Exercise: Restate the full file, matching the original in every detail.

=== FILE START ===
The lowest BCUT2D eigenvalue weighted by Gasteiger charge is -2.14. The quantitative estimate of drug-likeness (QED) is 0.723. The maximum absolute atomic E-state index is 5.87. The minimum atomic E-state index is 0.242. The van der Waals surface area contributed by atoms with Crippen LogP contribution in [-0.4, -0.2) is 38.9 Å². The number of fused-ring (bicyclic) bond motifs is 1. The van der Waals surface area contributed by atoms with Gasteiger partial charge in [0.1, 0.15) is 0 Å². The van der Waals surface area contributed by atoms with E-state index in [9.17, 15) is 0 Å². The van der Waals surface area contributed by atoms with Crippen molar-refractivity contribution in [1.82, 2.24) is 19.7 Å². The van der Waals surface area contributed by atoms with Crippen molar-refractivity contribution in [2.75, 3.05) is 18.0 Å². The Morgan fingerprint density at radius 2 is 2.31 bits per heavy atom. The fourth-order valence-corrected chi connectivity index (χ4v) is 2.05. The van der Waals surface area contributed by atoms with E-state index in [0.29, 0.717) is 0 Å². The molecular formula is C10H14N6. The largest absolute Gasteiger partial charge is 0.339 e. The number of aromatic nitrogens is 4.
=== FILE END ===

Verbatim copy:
The lowest BCUT2D eigenvalue weighted by Gasteiger charge is -2.14. The quantitative estimate of drug-likeness (QED) is 0.723. The maximum absolute atomic E-state index is 5.87. The minimum atomic E-state index is 0.242. The van der Waals surface area contributed by atoms with Crippen LogP contribution in [-0.4, -0.2) is 38.9 Å². The number of fused-ring (bicyclic) bond motifs is 1. The van der Waals surface area contributed by atoms with Gasteiger partial charge in [0.1, 0.15) is 0 Å². The van der Waals surface area contributed by atoms with E-state index in [9.17, 15) is 0 Å². The van der Waals surface area contributed by atoms with Crippen molar-refractivity contribution in [1.82, 2.24) is 19.7 Å². The van der Waals surface area contributed by atoms with Crippen molar-refractivity contribution in [2.75, 3.05) is 18.0 Å². The Morgan fingerprint density at radius 2 is 2.31 bits per heavy atom. The fourth-order valence-corrected chi connectivity index (χ4v) is 2.05. The van der Waals surface area contributed by atoms with E-state index in [0.29, 0.717) is 0 Å². The molecular formula is C10H14N6. The largest absolute Gasteiger partial charge is 0.339 e. The number of aromatic nitrogens is 4.